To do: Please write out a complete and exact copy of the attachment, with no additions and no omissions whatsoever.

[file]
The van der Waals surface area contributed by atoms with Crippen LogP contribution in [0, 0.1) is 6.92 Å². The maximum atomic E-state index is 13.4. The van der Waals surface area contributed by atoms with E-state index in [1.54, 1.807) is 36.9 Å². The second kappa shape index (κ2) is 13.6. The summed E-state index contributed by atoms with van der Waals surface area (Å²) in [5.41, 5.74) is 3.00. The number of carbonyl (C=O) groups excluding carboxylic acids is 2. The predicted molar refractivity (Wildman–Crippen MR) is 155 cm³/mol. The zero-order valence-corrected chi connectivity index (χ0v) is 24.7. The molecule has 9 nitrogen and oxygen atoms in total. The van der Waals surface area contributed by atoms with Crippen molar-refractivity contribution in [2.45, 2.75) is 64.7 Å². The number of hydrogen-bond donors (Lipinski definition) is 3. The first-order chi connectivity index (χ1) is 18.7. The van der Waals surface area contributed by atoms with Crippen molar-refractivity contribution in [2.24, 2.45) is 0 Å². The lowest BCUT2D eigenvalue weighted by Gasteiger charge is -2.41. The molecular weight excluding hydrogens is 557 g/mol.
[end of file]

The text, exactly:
The van der Waals surface area contributed by atoms with Crippen LogP contribution in [0, 0.1) is 6.92 Å². The maximum atomic E-state index is 13.4. The van der Waals surface area contributed by atoms with E-state index in [1.54, 1.807) is 36.9 Å². The second kappa shape index (κ2) is 13.6. The summed E-state index contributed by atoms with van der Waals surface area (Å²) in [5.41, 5.74) is 3.00. The number of carbonyl (C=O) groups excluding carboxylic acids is 2. The predicted molar refractivity (Wildman–Crippen MR) is 155 cm³/mol. The zero-order valence-corrected chi connectivity index (χ0v) is 24.7. The molecule has 9 nitrogen and oxygen atoms in total. The van der Waals surface area contributed by atoms with Crippen molar-refractivity contribution in [2.45, 2.75) is 64.7 Å². The number of hydrogen-bond donors (Lipinski definition) is 3. The first-order chi connectivity index (χ1) is 18.7. The van der Waals surface area contributed by atoms with Crippen molar-refractivity contribution in [2.24, 2.45) is 0 Å². The lowest BCUT2D eigenvalue weighted by Gasteiger charge is -2.41. The molecular weight excluding hydrogens is 557 g/mol.